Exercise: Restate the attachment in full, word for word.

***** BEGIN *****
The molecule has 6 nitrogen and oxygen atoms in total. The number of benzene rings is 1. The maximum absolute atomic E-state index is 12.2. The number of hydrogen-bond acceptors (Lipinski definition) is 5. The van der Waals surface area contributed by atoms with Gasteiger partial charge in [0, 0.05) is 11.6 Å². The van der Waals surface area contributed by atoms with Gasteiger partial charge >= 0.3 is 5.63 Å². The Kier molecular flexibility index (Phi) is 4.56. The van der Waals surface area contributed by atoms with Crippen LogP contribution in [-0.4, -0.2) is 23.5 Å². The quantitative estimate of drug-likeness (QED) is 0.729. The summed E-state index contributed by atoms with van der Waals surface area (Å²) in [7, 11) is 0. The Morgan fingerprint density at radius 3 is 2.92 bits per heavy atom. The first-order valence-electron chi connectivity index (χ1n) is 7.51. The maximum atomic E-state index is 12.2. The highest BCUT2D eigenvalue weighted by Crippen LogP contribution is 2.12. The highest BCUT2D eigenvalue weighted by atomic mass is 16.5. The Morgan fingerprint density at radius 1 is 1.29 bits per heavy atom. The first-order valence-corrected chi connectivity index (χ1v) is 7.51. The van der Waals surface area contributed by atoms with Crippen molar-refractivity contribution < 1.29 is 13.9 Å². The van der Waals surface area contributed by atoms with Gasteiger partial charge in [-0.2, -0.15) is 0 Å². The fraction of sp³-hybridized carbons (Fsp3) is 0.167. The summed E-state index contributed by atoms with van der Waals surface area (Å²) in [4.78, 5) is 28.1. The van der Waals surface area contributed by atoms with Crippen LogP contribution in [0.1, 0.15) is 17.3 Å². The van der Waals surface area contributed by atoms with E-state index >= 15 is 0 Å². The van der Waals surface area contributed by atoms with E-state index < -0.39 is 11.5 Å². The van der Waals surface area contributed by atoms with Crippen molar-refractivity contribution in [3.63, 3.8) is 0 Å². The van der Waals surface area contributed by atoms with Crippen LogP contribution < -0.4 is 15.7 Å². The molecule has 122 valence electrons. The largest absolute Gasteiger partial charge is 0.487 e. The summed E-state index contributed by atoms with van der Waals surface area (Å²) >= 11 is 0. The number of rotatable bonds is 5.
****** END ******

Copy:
The molecule has 6 nitrogen and oxygen atoms in total. The number of benzene rings is 1. The maximum absolute atomic E-state index is 12.2. The number of hydrogen-bond acceptors (Lipinski definition) is 5. The van der Waals surface area contributed by atoms with Gasteiger partial charge in [0, 0.05) is 11.6 Å². The van der Waals surface area contributed by atoms with Gasteiger partial charge >= 0.3 is 5.63 Å². The Kier molecular flexibility index (Phi) is 4.56. The van der Waals surface area contributed by atoms with Crippen LogP contribution in [-0.4, -0.2) is 23.5 Å². The quantitative estimate of drug-likeness (QED) is 0.729. The summed E-state index contributed by atoms with van der Waals surface area (Å²) in [7, 11) is 0. The Morgan fingerprint density at radius 3 is 2.92 bits per heavy atom. The first-order valence-electron chi connectivity index (χ1n) is 7.51. The maximum atomic E-state index is 12.2. The highest BCUT2D eigenvalue weighted by Crippen LogP contribution is 2.12. The highest BCUT2D eigenvalue weighted by atomic mass is 16.5. The Morgan fingerprint density at radius 1 is 1.29 bits per heavy atom. The first-order valence-corrected chi connectivity index (χ1v) is 7.51. The van der Waals surface area contributed by atoms with Crippen molar-refractivity contribution < 1.29 is 13.9 Å². The van der Waals surface area contributed by atoms with Gasteiger partial charge in [-0.2, -0.15) is 0 Å². The fraction of sp³-hybridized carbons (Fsp3) is 0.167. The summed E-state index contributed by atoms with van der Waals surface area (Å²) in [4.78, 5) is 28.1. The van der Waals surface area contributed by atoms with Crippen LogP contribution in [0.1, 0.15) is 17.3 Å². The van der Waals surface area contributed by atoms with E-state index >= 15 is 0 Å². The van der Waals surface area contributed by atoms with E-state index < -0.39 is 11.5 Å². The van der Waals surface area contributed by atoms with Crippen molar-refractivity contribution in [3.63, 3.8) is 0 Å². The van der Waals surface area contributed by atoms with Crippen LogP contribution < -0.4 is 15.7 Å². The molecule has 122 valence electrons. The largest absolute Gasteiger partial charge is 0.487 e. The summed E-state index contributed by atoms with van der Waals surface area (Å²) >= 11 is 0. The number of rotatable bonds is 5.